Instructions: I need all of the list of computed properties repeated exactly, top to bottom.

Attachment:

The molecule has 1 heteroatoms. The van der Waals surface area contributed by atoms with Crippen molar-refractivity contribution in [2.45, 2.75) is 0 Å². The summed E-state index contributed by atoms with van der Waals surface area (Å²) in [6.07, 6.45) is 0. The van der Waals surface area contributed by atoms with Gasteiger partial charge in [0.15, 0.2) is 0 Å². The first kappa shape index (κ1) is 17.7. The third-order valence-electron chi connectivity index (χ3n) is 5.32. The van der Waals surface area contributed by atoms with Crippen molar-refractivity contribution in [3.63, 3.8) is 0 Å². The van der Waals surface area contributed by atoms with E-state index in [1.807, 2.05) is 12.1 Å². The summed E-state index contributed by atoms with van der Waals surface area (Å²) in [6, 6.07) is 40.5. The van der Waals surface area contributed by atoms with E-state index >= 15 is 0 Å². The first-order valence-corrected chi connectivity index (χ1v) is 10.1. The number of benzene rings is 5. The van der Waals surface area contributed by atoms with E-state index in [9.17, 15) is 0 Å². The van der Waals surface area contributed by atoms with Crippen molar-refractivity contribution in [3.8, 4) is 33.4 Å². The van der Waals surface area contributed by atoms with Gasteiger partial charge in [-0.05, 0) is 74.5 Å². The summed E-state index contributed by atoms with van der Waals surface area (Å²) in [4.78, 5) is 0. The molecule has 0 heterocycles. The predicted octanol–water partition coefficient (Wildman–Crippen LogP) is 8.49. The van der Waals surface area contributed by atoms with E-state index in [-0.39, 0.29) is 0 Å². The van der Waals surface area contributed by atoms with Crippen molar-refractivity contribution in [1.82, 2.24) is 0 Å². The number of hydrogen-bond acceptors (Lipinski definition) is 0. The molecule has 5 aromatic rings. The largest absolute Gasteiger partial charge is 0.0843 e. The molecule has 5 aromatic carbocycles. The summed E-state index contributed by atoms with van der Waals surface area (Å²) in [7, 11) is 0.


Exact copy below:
The molecule has 1 heteroatoms. The van der Waals surface area contributed by atoms with Crippen molar-refractivity contribution in [2.45, 2.75) is 0 Å². The summed E-state index contributed by atoms with van der Waals surface area (Å²) in [6.07, 6.45) is 0. The van der Waals surface area contributed by atoms with Gasteiger partial charge in [0.15, 0.2) is 0 Å². The first kappa shape index (κ1) is 17.7. The third-order valence-electron chi connectivity index (χ3n) is 5.32. The van der Waals surface area contributed by atoms with Crippen molar-refractivity contribution in [3.63, 3.8) is 0 Å². The van der Waals surface area contributed by atoms with E-state index in [1.807, 2.05) is 12.1 Å². The summed E-state index contributed by atoms with van der Waals surface area (Å²) in [6, 6.07) is 40.5. The van der Waals surface area contributed by atoms with E-state index >= 15 is 0 Å². The first-order valence-corrected chi connectivity index (χ1v) is 10.1. The number of benzene rings is 5. The van der Waals surface area contributed by atoms with E-state index in [9.17, 15) is 0 Å². The van der Waals surface area contributed by atoms with Crippen molar-refractivity contribution in [3.8, 4) is 33.4 Å². The van der Waals surface area contributed by atoms with Gasteiger partial charge in [-0.05, 0) is 74.5 Å². The summed E-state index contributed by atoms with van der Waals surface area (Å²) in [4.78, 5) is 0. The molecule has 0 heterocycles. The predicted octanol–water partition coefficient (Wildman–Crippen LogP) is 8.49. The van der Waals surface area contributed by atoms with E-state index in [-0.39, 0.29) is 0 Å². The van der Waals surface area contributed by atoms with Crippen molar-refractivity contribution in [1.82, 2.24) is 0 Å². The number of hydrogen-bond acceptors (Lipinski definition) is 0. The molecule has 5 aromatic rings. The largest absolute Gasteiger partial charge is 0.0843 e. The molecule has 5 aromatic carbocycles. The summed E-state index contributed by atoms with van der Waals surface area (Å²) in [7, 11) is 0.